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Econographics August 17, 2023

The Chinese economy’s moment of macro weakness—in charts

By Niels Graham

The only thing more volatile than perceptions of the Chinese economy has been the economy itself. As 2023 began, expectations that China would once more return to breakneck growth were rising. After three years of economic lockdown, the world’s last stalwart of COVID restrictions was returning to business as usual. However, the post-pandemic boom has been weaker than expected and is fading. New data coming out of China has not looked good—its economic challenges are wide-ranging and no single data point can capture them. They go well beyond cyclical post-pandemic adjustments. Externally, China is suffering from declining foreign trade. At home, its property sector remains imperiled, the Yuan is suffering from bouts of deflation, and it increasingly cannot generate enough jobs for its graduates. Here are five charts that illustrate China’s multidimensional moment of macroeconomic weakness.

China’s economic woes go well beyond slow growth or a need for stimulus. The most prominent headwind facing the Chinese domestic economy remains its property sector, which began showing cracks in August 2021. Despite efforts from Beijing, issues have persisted and are once again intensifying. After five months of stable growth, new home prices declined 0.1 percent in June from the previous month. Despite falling prices, year-over-year growth in sales by floor space also fell a precipitous 14 percent in June. Falling prices and sales continue to eat away at developers’ finances. Total funds raised by developers sank nearly 22 percent in June from last year. The reverberations of property sector weakness on the broader economy cannot be overstated. Real estate and related industries contribute an estimated 30 percent of China’s GDP—about twice its share in the United States.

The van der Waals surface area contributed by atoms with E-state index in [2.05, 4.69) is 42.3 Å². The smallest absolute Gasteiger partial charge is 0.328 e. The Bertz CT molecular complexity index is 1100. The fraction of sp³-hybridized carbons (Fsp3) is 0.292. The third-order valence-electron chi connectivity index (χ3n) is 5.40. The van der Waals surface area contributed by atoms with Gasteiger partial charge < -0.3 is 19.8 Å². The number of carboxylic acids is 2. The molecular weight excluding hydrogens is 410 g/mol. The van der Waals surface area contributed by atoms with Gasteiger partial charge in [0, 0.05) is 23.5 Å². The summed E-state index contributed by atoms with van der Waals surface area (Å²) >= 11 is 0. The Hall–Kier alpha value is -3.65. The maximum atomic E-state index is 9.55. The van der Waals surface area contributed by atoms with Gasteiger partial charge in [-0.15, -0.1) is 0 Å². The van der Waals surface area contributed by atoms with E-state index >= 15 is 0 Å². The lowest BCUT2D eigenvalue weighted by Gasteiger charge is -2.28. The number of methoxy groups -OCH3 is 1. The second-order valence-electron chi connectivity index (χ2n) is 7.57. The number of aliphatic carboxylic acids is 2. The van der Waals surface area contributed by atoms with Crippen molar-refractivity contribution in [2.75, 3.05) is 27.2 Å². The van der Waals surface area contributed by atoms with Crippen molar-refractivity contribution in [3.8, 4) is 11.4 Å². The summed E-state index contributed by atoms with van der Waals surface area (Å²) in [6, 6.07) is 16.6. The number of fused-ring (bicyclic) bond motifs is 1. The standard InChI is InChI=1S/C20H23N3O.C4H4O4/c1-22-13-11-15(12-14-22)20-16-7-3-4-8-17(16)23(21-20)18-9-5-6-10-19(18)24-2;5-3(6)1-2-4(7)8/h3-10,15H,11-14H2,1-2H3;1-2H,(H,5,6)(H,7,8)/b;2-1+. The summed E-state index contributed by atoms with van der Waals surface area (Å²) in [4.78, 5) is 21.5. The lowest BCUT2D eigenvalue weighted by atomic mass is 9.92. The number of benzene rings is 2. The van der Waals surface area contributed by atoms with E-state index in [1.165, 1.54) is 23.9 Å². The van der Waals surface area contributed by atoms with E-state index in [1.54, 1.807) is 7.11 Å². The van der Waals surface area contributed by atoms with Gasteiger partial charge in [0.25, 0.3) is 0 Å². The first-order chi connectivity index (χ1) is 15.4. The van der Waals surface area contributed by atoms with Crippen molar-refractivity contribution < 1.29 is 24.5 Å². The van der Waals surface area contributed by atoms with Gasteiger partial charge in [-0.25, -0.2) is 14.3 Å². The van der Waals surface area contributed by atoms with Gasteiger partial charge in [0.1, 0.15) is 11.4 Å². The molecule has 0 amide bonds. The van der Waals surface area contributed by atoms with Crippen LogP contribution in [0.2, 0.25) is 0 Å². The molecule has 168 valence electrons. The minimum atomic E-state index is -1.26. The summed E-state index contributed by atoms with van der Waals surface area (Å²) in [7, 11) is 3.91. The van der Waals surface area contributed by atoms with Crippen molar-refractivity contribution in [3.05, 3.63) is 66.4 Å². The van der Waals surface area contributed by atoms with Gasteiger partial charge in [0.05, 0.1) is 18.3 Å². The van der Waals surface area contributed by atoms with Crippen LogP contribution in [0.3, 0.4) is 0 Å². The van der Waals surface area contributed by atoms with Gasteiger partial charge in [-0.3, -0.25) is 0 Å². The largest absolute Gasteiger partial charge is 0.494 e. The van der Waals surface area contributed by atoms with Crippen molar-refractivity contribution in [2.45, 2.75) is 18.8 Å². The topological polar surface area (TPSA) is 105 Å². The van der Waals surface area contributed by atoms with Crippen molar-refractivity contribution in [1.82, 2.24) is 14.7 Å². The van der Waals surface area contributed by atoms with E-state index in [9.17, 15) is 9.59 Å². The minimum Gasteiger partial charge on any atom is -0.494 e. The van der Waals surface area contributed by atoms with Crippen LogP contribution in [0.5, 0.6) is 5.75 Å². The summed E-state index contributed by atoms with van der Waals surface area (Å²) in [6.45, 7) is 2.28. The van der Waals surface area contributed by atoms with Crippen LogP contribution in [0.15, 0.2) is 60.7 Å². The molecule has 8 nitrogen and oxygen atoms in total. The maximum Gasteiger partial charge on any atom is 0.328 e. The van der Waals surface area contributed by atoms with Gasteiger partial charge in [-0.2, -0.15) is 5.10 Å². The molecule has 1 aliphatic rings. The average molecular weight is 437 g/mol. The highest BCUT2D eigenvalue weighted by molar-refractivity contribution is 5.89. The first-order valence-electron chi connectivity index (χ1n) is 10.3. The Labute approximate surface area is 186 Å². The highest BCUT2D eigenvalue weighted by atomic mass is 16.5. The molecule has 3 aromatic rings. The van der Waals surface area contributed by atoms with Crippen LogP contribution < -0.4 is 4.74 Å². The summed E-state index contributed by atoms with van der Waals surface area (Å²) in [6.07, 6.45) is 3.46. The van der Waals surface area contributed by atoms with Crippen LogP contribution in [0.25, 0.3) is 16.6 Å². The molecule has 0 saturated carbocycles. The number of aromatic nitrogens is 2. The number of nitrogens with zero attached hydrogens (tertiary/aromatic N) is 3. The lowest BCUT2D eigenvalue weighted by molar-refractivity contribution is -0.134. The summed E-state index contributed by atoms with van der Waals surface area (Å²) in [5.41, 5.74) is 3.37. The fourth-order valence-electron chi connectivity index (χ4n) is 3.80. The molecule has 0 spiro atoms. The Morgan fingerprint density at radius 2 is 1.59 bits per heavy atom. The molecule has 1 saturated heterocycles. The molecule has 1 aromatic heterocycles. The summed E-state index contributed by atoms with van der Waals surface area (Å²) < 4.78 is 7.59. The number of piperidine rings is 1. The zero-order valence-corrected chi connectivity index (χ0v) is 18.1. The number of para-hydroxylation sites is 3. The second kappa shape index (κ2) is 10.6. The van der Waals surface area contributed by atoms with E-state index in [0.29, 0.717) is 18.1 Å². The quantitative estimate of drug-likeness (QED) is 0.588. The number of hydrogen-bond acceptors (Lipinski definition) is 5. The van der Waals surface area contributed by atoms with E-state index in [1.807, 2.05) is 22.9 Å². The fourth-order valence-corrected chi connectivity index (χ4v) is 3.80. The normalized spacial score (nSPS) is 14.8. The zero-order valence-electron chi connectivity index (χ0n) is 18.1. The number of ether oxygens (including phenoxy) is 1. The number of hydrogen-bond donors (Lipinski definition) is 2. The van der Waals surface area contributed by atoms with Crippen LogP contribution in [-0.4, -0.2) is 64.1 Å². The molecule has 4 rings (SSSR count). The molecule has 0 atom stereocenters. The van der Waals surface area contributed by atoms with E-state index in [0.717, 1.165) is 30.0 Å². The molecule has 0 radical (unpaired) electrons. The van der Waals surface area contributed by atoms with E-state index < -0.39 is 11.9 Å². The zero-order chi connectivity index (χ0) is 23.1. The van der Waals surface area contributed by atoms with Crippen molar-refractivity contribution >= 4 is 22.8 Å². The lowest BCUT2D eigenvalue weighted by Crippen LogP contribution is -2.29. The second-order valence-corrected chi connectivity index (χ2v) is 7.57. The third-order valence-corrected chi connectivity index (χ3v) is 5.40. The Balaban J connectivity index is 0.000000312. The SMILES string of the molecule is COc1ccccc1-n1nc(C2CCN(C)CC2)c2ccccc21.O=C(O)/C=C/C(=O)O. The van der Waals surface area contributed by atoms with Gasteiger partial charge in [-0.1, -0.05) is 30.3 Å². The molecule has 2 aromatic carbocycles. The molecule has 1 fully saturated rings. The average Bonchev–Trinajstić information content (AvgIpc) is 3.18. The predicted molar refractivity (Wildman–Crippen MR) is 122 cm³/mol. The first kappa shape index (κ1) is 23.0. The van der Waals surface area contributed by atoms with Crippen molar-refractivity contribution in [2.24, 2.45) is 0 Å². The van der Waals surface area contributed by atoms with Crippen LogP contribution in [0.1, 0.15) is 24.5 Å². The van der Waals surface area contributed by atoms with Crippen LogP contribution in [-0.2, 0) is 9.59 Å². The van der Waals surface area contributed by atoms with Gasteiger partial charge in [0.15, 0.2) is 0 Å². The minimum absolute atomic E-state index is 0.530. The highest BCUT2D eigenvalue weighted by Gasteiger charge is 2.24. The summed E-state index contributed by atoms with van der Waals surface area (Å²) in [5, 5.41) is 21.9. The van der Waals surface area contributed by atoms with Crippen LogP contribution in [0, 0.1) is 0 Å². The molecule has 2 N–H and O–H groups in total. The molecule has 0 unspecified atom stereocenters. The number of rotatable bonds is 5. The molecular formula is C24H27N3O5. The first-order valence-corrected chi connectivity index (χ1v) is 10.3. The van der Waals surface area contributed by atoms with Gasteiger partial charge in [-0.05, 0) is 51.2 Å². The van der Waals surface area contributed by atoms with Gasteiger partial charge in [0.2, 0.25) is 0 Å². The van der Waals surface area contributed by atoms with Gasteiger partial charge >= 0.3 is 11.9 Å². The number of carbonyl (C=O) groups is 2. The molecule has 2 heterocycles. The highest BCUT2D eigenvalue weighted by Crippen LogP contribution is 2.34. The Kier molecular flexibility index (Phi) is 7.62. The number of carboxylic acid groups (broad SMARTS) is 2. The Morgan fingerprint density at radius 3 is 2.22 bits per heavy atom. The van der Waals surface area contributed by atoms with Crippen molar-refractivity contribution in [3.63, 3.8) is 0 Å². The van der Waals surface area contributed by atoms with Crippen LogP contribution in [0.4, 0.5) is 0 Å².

After just three months of expansion following the removal of zero-COVID, Chinese manufacturing fell back into contraction. In July, China’s official PMI returned a reading below 50, denoting a decline in activity for the fourth month in a row. China’s Caixin Manufacturing PMI— which focuses on smaller private firms and export-related businesses—also fell into contraction in July. Weaker Caixin PMI numbers are the result of a decline in both supply and demand with its indexes for both new orders and output also falling into contractionary territory. Chinese manufacturing weakness can also be seen in industrial production growth data which decelerated to 3.7 percent year-on-year in July, below the consensus forecast of 4.3 percent. The root of much of this manufacturing malaise sits within a slowing global economy decreasing demand for Chinese exports.

Even if the property crisis can be contained, the Chinese economy is struggling to match younger workers with jobs. In June, youth unemployment reached a new record of 21.3 percent. Little reprieve is in sight. Beijing has warned unemployment may worsen as new graduates begin their job hunt. A range of cyclical and structural factors are driving this unemployment surge. Zero-COVID was particularly damaging to service industries like restaurants and retail,  sectors that hire many young people. Crackdowns on the education, technology, and property sectors have also harmed job prospects. More broadly, in 2022 Chinese GDP growth fell below target to a dismal 3 percent reducing hiring across the economy. Finally, China has more college graduates now than ever before, with many reluctant to take factory jobs, which is causing mismatches in its labor market. All these mounting pressures have led the China’s National Bureau of Statistics to make the suprising announcement it will stop publishing data on youth unemployment after June.